Reviews of

Pauline Theology and the Problem of Death

In Death, Isaac T. Soon, Joseph Longarino, Mohr Siebeck, NT Theology, Paul, Sin on November 21, 2022 at 3:00 pm
Cover of book

2022.11.10 | Joseph Longarino, Pauline Theology and the Problem of Death. WUNT II/558 (Tübingen: Mohr Siebeck, 2021).

Review by Isaac T. Soon, Crandall University.

This book is a revised version of the author’s dissertation, completed at Duke University under the supervision of Douglas Campbell in 2019. Longarino’s study focuses on a truly disregarded problem in Pauline theology: given the death-defying work of Jesus of Nazareth, how is it that his followers are still subject to death? Put another way—from the eschatological vantage point of resurrection—to what extent (if at all) is resurrection somehow a part of the present existence of Christ-followers?

Jesus the Jew in Christian Memory

In Barbara Meyer, Cambridge University Press, Historical Jesus, Jewish Backgrounds, Jonathan Rowlands, Memory, Philosophy on November 10, 2022 at 3:00 pm

2022.11.09 | Barbara U. Meyer. Jesus the Jew in Christian Memory: Theological and Philosophical Explorations. Cambridge: Cambridge University Press, 2020. 

Review by Jonathan Rowlands, St. Mellitus College.

Barbara Meyer’s monograph is concerned with “the theological implications of Jesus’ Jewish identity as well philosophical questions raised by the ongoing presence of Jewishness within Christian ethical and dogmatic discourse” (p. 1). Jesus’ Jewishness, and its pursuant theological and philosophical implications, are apprehended by Meyer through the lens of memory. Memory, she writes, speaks of Jesus’ Jewishness “not [as] a new discovery,” but helps to capture what has been “present but dormant throughout Church history … often suppressed, neglected, and overlooked” (p. 2).

Luke in His Own Words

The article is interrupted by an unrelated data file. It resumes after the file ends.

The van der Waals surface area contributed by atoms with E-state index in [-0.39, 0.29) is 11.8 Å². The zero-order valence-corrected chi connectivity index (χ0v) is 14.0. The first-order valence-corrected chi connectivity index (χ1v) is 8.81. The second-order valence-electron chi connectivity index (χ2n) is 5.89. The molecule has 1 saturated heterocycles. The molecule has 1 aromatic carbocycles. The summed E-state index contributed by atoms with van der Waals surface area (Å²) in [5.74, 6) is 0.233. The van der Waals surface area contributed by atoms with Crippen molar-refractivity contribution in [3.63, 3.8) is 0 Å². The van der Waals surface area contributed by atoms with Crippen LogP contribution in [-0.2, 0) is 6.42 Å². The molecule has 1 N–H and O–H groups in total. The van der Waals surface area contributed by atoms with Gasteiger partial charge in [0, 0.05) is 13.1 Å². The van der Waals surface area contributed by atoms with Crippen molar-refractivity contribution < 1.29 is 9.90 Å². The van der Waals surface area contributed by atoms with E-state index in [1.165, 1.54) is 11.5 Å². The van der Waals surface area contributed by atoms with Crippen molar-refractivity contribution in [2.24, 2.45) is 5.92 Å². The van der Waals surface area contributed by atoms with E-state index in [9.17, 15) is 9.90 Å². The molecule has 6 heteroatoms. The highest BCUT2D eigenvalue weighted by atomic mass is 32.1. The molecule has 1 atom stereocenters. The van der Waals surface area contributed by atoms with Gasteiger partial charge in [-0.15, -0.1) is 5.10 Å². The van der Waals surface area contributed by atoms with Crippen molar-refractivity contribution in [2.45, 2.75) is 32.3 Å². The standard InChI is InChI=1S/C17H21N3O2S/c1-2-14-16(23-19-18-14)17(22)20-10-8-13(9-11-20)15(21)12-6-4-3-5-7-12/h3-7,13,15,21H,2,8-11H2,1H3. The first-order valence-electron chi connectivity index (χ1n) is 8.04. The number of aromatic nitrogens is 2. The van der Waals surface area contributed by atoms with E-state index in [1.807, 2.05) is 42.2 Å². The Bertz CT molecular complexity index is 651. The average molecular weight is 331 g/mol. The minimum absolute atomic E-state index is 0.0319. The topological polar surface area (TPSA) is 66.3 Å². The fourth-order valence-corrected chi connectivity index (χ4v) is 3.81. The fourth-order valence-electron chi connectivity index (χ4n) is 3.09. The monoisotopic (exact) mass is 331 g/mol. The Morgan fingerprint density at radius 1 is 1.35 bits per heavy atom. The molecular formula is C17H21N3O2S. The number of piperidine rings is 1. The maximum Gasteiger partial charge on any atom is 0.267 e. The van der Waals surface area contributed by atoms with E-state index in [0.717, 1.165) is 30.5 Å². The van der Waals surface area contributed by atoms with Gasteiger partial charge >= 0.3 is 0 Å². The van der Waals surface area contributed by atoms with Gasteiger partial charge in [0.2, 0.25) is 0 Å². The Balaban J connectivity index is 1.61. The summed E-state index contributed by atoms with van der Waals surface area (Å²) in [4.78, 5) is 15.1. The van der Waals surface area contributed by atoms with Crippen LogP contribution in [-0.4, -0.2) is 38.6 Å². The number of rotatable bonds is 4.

In Bloomsbury, Jenny Read-Heimerdinger, Kendall A. Davis, Luke-Acts, Manuscript Studies, Manuscripts, Textual Criticism on October 31, 2022 at 12:00 pm
cover of book

2022.10.08 | Jenny Read-Heimerdinger. Luke in His Own Words: A Study of the Language of Luke-Acts in Greek. LNTS 672. London: T&T Clark, 2022.

Review by Kendall A. Davis, University of Edinburgh.

As anyone who looks at a critical apparatus for the New Testament knows, a significant number of textual variants involve subtle differences like the presence of an article, the order of words, and so on. Many readers will gloss over such variants as being merely “stylistic,” by which they mean to say, “relatively unimportant and meaningless.” Jenny Read-Heimerdinger’s new collection of previous published essays, Luke in His Own Words, challenges this assumption through a thorough analysis of Luke’s Greek as it is preserved in the Alexandrian text (as represented by Codex Sinaiticus [א01] and Codex Vaticanus [B03]) and Codex Bezae (D05). Read-Heimerdinger combines text-criticism, discourse analysis, and New Testament interpretation to argue that many variants between D05 and the Alexandrian text that are often perceived to be merely stylistic are in fact intentional and meaningful. Read-Heimerdinger further argues that the Bezan text of Acts is not necessarily a later expansion of Acts, as frequently assumed, but may preserve a form of Acts that is earlier than the version preserved in the Alexandrian tradition.